Type 1 diabetes, or T1DM, once known as juvenile diabetes or insulin-dependent diabetes, is a chronic condition in which the pancreas produces little or no insulin, a hormone needed to allow glucose to enter cells to produce energy. Glucose is the main type of sugar in the blood. It comes from the foods we eat and is the major source of energy for the body’s functions. Large chains of glucose molecules are called carbohydrates. The glucose level in the blood rises after a meal and triggers the pancreas to make the hormone insulin and release it into the bloodstream. But in people with diabetes, the body either can’t make (type 1) or can’t respond to insulin properly (type 2). Insulin works like a key that opens the doors to the cells of the body and allows the glucose in. Without insulin, glucose can’t get into the cells (the doors are “locked” and there is no key) and so it stays in the bloodstream. As a result, the level of sugar in the blood remains higher than normal. High blood sugar levels are a problem because they can cause a number of health problems. Hyperglycemia is the technical term for high blood glucose (blood sugar). High blood glucose happens when the body has too little insulin or when the body can’t use insulin properly. on the contrary, hypoglycemia is a low blood glucose level occurring in a person with diabetes mellitus. It is one of the most common types of hypoglycemia seen in emergency departments and hospitals.
The subsequent lack of insulin leads to increased blood and urine glucose. The classical symptoms are polyuria (frequent urination), polydipsia (increased thirst), polyphagia (increased hunger), weight loss and tierdness. The cause of diabetes mellitus type 1 is unknown. Various factors may contribute to type 1 diabetes, including genetics and exposure to certain viruses. Although type 1 diabetes usually appears during childhood or adolescence, it also can begin in adults. Despite active research, type 1 diabetes has no cure. But it can be managed. With proper treatment, people with type 1 diabetes can expect to live longer, healthier lives than did people with type 1 diabetes in the past. If these early symptoms of diabetes aren’t recognized and treatment isn’t started, chemicals called ketones can build up in the child’s blood and cause stomach pain, nausea, vomiting, fruity-smelling breath, breathing problems, and even loss of consciousness. Sometimes these symptoms are mistaken for the flu or appendicitis. Doctors call this serious condition diabetic ketoacidosis, or DKA.
Untreated, diabetes can cause many complications. In addition to short-term problems like those listed above, diabetes can also cause long-term complications in some people, including heart disease, stroke, vision impairment, foot ulcers and kidney damage. The acute complications include diabetic ketoacidosis and nonketotic hyperosmolar coma. These problems don’t usually show up in kids or teens with type 1 diabetes who have had the disease for only a few years. However, they can occur in adulthood if the diabetes is not managed or controlled properly. Furthermore, complications may arise from low blood sugar caused by excessive treatment.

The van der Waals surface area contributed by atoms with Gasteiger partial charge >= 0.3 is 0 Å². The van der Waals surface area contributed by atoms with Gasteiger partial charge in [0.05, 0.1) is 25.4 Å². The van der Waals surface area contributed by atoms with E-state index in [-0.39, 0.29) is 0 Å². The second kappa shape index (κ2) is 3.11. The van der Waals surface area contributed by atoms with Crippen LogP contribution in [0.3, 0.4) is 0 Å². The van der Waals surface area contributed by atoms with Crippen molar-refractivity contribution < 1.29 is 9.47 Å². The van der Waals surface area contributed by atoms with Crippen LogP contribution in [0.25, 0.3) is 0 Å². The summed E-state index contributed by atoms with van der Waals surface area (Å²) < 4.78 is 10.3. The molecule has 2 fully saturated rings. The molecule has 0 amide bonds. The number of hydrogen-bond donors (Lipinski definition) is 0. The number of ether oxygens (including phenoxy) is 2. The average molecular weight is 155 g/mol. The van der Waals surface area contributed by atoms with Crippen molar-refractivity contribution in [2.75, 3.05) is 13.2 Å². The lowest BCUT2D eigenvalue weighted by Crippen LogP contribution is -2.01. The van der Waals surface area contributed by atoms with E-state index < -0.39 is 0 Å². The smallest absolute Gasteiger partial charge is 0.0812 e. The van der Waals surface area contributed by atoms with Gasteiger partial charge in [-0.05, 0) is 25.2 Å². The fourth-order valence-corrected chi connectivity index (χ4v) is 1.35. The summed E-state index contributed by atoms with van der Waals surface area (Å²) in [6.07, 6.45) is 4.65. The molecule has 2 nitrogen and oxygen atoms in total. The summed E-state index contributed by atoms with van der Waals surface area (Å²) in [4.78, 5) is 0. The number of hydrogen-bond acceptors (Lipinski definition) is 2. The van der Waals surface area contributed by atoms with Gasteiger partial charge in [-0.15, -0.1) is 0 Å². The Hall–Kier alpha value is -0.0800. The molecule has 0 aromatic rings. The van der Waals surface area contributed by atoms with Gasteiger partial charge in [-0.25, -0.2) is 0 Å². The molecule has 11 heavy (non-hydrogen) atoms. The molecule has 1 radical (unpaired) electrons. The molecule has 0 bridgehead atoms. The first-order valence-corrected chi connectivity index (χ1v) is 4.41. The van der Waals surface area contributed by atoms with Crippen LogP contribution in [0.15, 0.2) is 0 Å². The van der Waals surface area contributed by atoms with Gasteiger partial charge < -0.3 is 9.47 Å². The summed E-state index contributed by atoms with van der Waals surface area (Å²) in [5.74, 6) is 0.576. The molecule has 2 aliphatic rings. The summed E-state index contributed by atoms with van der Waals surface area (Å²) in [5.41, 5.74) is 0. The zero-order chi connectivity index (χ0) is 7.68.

In type 1 diabetes, the body can no longer make insulin, so it has to be injected. It is usually injected into the fatty layer under the skin of the abdomen, hips/buttocks, or thighs. This can be done twice- or four times daily by means of an insulin pen, or continuously by a special insulin pump. There is no-one-size-fits-all insulin schedule — the types of insulin used will depend on the diabetes management plan and the number of daily injection is at least four injections. Administration of insulin is essential for survival. Insulin therapy must be continued indefinitely and does not usually impair normal daily activities. People are usually trained to manage their diabetes independently; however, for some this can be challenging. Treatment goals for children with diabetes are to control the condition in a way that minimizes symptoms, prevents short- and long-term health problems, and helps them to have normal physical, mental, emotional, and social growth and development. To do this, parents and kids should aim for the goal of keeping blood sugar levels as close to normal as possible.
In general, kids with type 1 diabetes need to:
- take insulin as prescribed
- monitor blood sugar levels several times a day by testing a blood sample from a finger prick
- eat a healthy, balanced diet, paying special attention to the amount of carbohydrates in each meal and the diabetes meal plan
- get regular physical activity
Another blood sugar test, the glycosylated hemoglobin (hemoglobin A1c or HbA1c) test, indicates what blood sugar levels have been over the past few months. The treatment of diabetes in children mostly is guided by a team, consisting of doctors, diabetes nurses, a dietician, a psychologist and a social worker, in close cooperation with the child and the parents. Diabetes mellitus type 1 accounts for between 5% and 10% of cases of diabetes. Globally, the number of people with DM type 1 is unknown, although it is estimated that about 80,000 children develop the disease each year. Type 1 diabetes is not currently preventable. Some researchers believe it might be prevented at the latent autoimmune stage, before it starts destroying beta cell.
Text validated by the paediatric & diabetological units of Hospital Gelderse Vallei (NL) and Ospedale San Raffaele (IT).